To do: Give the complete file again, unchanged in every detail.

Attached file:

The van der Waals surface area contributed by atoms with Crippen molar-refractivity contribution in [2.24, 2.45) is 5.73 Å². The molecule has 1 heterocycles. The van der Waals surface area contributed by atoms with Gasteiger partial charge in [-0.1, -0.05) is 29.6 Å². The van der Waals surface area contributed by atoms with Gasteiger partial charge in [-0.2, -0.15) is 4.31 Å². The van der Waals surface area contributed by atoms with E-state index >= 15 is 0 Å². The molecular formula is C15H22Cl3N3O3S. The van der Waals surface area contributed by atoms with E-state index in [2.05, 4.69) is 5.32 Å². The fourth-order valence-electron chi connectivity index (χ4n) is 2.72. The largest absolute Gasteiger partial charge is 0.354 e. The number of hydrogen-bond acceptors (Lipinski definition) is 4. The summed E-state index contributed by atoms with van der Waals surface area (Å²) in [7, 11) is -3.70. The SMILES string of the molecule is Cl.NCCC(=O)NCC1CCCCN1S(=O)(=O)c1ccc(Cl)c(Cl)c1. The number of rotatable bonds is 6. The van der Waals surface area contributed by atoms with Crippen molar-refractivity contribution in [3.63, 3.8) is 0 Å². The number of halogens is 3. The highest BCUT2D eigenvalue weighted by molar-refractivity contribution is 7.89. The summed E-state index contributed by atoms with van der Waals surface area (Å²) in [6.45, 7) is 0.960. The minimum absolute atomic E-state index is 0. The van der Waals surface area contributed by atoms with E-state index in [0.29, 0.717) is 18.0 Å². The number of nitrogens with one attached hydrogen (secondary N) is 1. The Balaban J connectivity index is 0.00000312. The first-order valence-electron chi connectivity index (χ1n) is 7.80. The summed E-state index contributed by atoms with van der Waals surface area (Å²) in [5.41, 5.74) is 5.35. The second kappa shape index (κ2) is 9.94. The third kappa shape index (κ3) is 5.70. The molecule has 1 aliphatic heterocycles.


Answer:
The van der Waals surface area contributed by atoms with Crippen molar-refractivity contribution in [2.24, 2.45) is 5.73 Å². The molecule has 1 heterocycles. The van der Waals surface area contributed by atoms with Gasteiger partial charge in [-0.1, -0.05) is 29.6 Å². The van der Waals surface area contributed by atoms with Gasteiger partial charge in [-0.2, -0.15) is 4.31 Å². The van der Waals surface area contributed by atoms with E-state index >= 15 is 0 Å². The molecular formula is C15H22Cl3N3O3S. The van der Waals surface area contributed by atoms with E-state index in [2.05, 4.69) is 5.32 Å². The fourth-order valence-electron chi connectivity index (χ4n) is 2.72. The largest absolute Gasteiger partial charge is 0.354 e. The number of hydrogen-bond acceptors (Lipinski definition) is 4. The summed E-state index contributed by atoms with van der Waals surface area (Å²) in [7, 11) is -3.70. The SMILES string of the molecule is Cl.NCCC(=O)NCC1CCCCN1S(=O)(=O)c1ccc(Cl)c(Cl)c1. The number of rotatable bonds is 6. The van der Waals surface area contributed by atoms with Crippen molar-refractivity contribution in [3.63, 3.8) is 0 Å². The number of halogens is 3. The highest BCUT2D eigenvalue weighted by molar-refractivity contribution is 7.89. The summed E-state index contributed by atoms with van der Waals surface area (Å²) in [6.45, 7) is 0.960. The minimum absolute atomic E-state index is 0. The van der Waals surface area contributed by atoms with E-state index in [0.29, 0.717) is 18.0 Å². The number of nitrogens with one attached hydrogen (secondary N) is 1. The Balaban J connectivity index is 0.00000312. The first-order valence-electron chi connectivity index (χ1n) is 7.80. The summed E-state index contributed by atoms with van der Waals surface area (Å²) in [5.41, 5.74) is 5.35. The second kappa shape index (κ2) is 9.94. The third kappa shape index (κ3) is 5.70. The molecule has 1 aliphatic heterocycles.